Ode to god of green things

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By PIYUSH KUMAR TRIPATHI
  • Published 28.10.14
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Chhath, Bihar’s biggest festival, would win hands down should there be a contest to choose the cleanest and greenest festival.

It in no way threatens the environment. All that people do is worship Mother Nature in the most pious way.

In fact, the speciality of the festival lies in the fact that it revolves around nature. All the things needed to observe the festival are obtained naturally. Besides, it does not even require a temple, as all rituals are performed on the riverbank or in some other water body. Also, there is a ban on the use of LPG or kerosene stoves, or any machine, to cook edibles including prasad during Chhath.

Some festivals are known to adversely impact the environment. For instance, hundreds of idols made of toxic material like plaster of Paris, baked clay, chemical colours, synthetic costumes and jewellery, which disturb the river ecology, are immersed into the already-polluted Ganga in Patna after Dussehra. During Diwali, people burst crackers causing both noise and air pollution. Also, harmful chemicals exist in the colours people smear on each other during Holi.

But most items used during the four-day Chhath rituals are biodegradable. Add to that the practice of cleaning up water bodies and the riverbank, prohibition on use of synthetic material and you have a most eco-friendly festival.

Such an eco-friendly form of worship is most relevant in these times when environment degradation and the resultant climate change is a global concern. In recognition of this challenge, Government of India even renamed the ministry of environment and forests as ministry of environment, forests and climate change. “Chhath is an eco-friendly as well as scientific festival,” said Ashok Ghosh, chairman of the state-level expert appraisal committee, the technical face of the State Environment Impact Assessment Authority. Ghosh is also a senior faculty at the environment and water management department of Patna-based A.N. College.

Elaborating further, he said: “Chhath is observed to worship the Sun God. All green plants depend on the Sun God for photosynthesis, which converts solar energy into chemical energy to produce agricultural products like fruits and crops. During Chhath, we offer the same fruits and vegetables as thanksgiving to the Sun God. In a way, by observing Chhath, we acknowledge the importance of environment for our basic survival,” said Ghosh.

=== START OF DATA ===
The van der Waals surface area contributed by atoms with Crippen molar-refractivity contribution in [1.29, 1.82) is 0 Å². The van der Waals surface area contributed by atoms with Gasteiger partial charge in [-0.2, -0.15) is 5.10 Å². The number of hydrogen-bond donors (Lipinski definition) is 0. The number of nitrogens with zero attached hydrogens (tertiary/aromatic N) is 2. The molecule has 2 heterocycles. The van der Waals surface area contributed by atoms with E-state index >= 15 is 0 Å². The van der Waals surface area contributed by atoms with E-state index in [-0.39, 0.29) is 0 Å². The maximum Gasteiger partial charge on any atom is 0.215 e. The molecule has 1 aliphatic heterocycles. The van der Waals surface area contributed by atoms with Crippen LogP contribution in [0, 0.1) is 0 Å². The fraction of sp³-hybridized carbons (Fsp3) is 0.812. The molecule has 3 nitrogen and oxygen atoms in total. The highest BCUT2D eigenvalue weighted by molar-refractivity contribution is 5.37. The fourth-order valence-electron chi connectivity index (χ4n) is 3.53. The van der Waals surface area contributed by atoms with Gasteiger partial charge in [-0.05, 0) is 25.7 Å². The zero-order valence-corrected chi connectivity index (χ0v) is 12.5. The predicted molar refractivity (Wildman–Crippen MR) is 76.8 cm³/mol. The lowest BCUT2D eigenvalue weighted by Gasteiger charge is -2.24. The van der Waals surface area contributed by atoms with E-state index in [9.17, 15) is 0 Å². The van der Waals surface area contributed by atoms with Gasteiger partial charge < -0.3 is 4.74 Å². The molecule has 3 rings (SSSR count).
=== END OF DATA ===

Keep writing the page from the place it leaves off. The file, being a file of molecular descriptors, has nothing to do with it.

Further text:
Naveen Kumar, a senior scientist with the Bihar State Pollution Control Board, claimed Chhath was probably the only Hindu festival in which only natural products are used. “Chhath is the most environment friendly festival celebrated in Bihar. Most prayer items used in Chhath, say the daura and soop, are bamboo products, which are biodegradable. In fact, Chhath is a festival meant for worshipping nature itself,” he said.

Ashok Ghosh went on to say Chhath was the only festival that was real. “Despite being a Bengali, I have a great deal of respect for Chhath as it is the only festival where I can see God — Sun — being worshipped in front of me. Most other festivals are based on belief, but Chhath is truly real,” he said.

During Chhath, also referred to as Dala Chhath Puja, the rituals are performed on the banks of a flowing river where women take a dip and offer prayers. The duration of the prayers is from two to three hours. River Ganga occupies centrestage during this festival, as it flows all through the heart of Bihar, from west to east. The river comes alive with thousands of earthen lamps lit as women observe puja at frequent intervals on its banks, around sunset and sunrise.

Women also sing songs related to the prayer and on Ganga while engaging in the different rituals. These songs are mostly traditional folk songs, which have been in existence for ages.

In fact, after the Sun God, the river Ganga occupies the most important position in Chhath Puja. Since the launch of the Ganga Action Plan, way back in 1986, Government of India has spent crores of rupees on cleaning up the 2,525-km-long Ganga river.

However, not much has improved over the years. Experts have suggested the government take more realistic measures in acknowledgment of the greatness of the river, which attracts lakhs of devotees every year to observe Chhath.